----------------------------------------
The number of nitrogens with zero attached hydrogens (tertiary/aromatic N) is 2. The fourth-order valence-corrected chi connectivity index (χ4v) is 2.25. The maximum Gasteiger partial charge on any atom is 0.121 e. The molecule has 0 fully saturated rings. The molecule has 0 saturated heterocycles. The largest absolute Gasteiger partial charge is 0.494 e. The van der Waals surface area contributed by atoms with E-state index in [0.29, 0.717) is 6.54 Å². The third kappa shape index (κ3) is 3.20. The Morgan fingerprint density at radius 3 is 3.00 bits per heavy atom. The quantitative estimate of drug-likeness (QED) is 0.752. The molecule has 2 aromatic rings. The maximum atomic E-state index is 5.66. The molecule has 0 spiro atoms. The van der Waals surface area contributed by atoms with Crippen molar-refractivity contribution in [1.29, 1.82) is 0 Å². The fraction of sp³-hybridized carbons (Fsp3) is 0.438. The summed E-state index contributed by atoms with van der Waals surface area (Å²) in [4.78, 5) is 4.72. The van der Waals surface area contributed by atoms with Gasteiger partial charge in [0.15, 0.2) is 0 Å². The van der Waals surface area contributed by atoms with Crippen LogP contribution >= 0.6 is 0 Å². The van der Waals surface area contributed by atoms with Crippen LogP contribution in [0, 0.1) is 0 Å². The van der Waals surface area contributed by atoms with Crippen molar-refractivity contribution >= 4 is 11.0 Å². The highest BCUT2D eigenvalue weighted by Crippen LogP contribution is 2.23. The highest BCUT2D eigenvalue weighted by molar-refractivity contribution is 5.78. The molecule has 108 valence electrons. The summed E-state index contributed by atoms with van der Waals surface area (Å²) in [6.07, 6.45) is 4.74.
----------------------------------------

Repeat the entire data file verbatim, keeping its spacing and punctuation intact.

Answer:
The number of nitrogens with zero attached hydrogens (tertiary/aromatic N) is 2. The fourth-order valence-corrected chi connectivity index (χ4v) is 2.25. The maximum Gasteiger partial charge on any atom is 0.121 e. The molecule has 0 fully saturated rings. The molecule has 0 saturated heterocycles. The largest absolute Gasteiger partial charge is 0.494 e. The van der Waals surface area contributed by atoms with E-state index in [0.29, 0.717) is 6.54 Å². The third kappa shape index (κ3) is 3.20. The Morgan fingerprint density at radius 3 is 3.00 bits per heavy atom. The quantitative estimate of drug-likeness (QED) is 0.752. The molecule has 2 aromatic rings. The maximum atomic E-state index is 5.66. The molecule has 0 spiro atoms. The van der Waals surface area contributed by atoms with Crippen molar-refractivity contribution in [1.29, 1.82) is 0 Å². The fraction of sp³-hybridized carbons (Fsp3) is 0.438. The summed E-state index contributed by atoms with van der Waals surface area (Å²) in [4.78, 5) is 4.72. The van der Waals surface area contributed by atoms with Gasteiger partial charge in [0.15, 0.2) is 0 Å². The van der Waals surface area contributed by atoms with Crippen LogP contribution >= 0.6 is 0 Å². The van der Waals surface area contributed by atoms with Crippen LogP contribution in [0, 0.1) is 0 Å². The van der Waals surface area contributed by atoms with Crippen molar-refractivity contribution >= 4 is 11.0 Å². The highest BCUT2D eigenvalue weighted by Crippen LogP contribution is 2.23. The highest BCUT2D eigenvalue weighted by molar-refractivity contribution is 5.78. The molecule has 108 valence electrons. The summed E-state index contributed by atoms with van der Waals surface area (Å²) in [6.07, 6.45) is 4.74.